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Temporary Marriage: legal, flourishing – and poisonous.


Actively promoted by senior government figures such as the former interior minister Mostafa Pour-Mohammadi, temporary marriage is legal in Shia Iran. And remarkably easy to arrange: the man and the woman only have to agree how long they want the marriage to last (an hour, or ninety nine years), and the material benefit the man must give to the woman. They can then either make the agreement privately, or register it with a local mullah. It is that simple.


And while reliable figures are hard to come by, temporary marriage, 'sigeh' seems to have been flourishing, probably for economic reasons. In December 2009 a report indicated there had been a 28% rise in registered temporary marriages in Tehran. And the Aftab Yazd newspaper reported there were 15% more sigheh arrangments in 2010 than 2009. Back in 1990 the then president, Hashem Rafsanjani, encouraged people to use sigheh as a way of providing support for war widows, and sexual release for young people who could not afford to marry permanently. It seems his advice has been heeded, to the fury of most women.

Women's Fury

Women are furious because the system is utterly unjust. The man is allowed to have as many temporary wives as he wants, along with the four permanent wives he can have. If he uses sigheh wives, he can never be guilty of adultery. The woman though can only have one husband (temporary or permanant), and if she then becomes a temporary wife, she is an adulterer and, as was recently seen in the news, liable to be stoned to death.

All of this is utterly demeaning, underscoring that a woman's worth is not her soul, but her body. The bottom line is that women can be bought. This is why many view sigheh as prostitution with a religious veneer. In 2008 the government's 'Family Protection' Bill, which underlined the legitimacy of temporary marriages, unleashed a storm of protest from women's groups.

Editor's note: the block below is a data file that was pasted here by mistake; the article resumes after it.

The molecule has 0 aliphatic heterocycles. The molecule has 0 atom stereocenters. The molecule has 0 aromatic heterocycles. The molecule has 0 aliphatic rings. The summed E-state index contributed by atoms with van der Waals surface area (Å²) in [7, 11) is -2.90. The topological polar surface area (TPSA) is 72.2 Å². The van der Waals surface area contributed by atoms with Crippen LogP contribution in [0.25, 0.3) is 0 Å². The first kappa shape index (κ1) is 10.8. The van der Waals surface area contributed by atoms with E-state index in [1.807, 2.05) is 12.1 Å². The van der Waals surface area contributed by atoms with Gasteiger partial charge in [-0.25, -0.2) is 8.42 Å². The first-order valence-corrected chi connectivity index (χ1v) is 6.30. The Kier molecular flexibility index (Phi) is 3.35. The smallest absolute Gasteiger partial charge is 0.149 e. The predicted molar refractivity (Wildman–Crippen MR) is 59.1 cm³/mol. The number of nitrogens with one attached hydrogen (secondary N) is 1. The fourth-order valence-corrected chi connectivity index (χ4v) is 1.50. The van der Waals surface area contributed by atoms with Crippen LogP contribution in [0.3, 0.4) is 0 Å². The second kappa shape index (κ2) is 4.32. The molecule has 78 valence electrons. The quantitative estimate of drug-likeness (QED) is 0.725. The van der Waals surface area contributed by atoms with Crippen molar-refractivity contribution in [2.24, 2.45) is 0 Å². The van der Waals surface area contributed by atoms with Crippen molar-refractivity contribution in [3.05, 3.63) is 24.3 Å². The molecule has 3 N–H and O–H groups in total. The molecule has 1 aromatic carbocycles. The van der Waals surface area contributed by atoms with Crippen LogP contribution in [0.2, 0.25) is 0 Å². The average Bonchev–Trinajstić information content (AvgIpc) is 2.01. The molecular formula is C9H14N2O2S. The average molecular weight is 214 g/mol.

However legal temporary marriages are, there is unease about them among ordinary Iranians, neatly summed up by Ziba Mir-Hosseini, an anthropologist and expert on Islamic family law - "Women who enter this kind of marriange never talk about it. That's why i call it a socially defective marriage".

Silence about sigheh is not an option for the growing house church movement, where many members are women. For the historic church of Jesus Christ there is only one word for sigheh, sin. And sin is poisonous. So the matter must be dealt with, and the victims of the system, the betrayed wife and the woman who was temporarily bought, need a touch from the one who restores dignity. And as the church grows in Iran, so this poison of sigheh is being purged.

Temporary wife meets Jesus

This is an eye witness account of a what happened to a woman who had been a temporary wife, and then met Jesus Christ.

If you looked at Faribar’s face a few months ago, you saw a woman whom time had made old and fragile. To provide shelter for herself Faribar had carried the humiliating title of sigheh wife for many years. Then she was befriended by Christians and joined a small house church. She liked her new friends, but found it verypainful to share who she was: a temporary wife.

Faribar became a Christian and began to go to discipleship classes. Here, as the Bible was being taught, she broke down in tears, overwhelmed by a love that affirmed her worth as a woman, and covered her guilt and shame: the guilt of hurting the first wife, and the shame of being with a man who only wanted her body.

Now if you looked a Faribar’s face, you will see her eyes dance with joy. She has repented of sigheh, and has joined the bride of the One whose love is faithful. Her face of fragility has changed forever.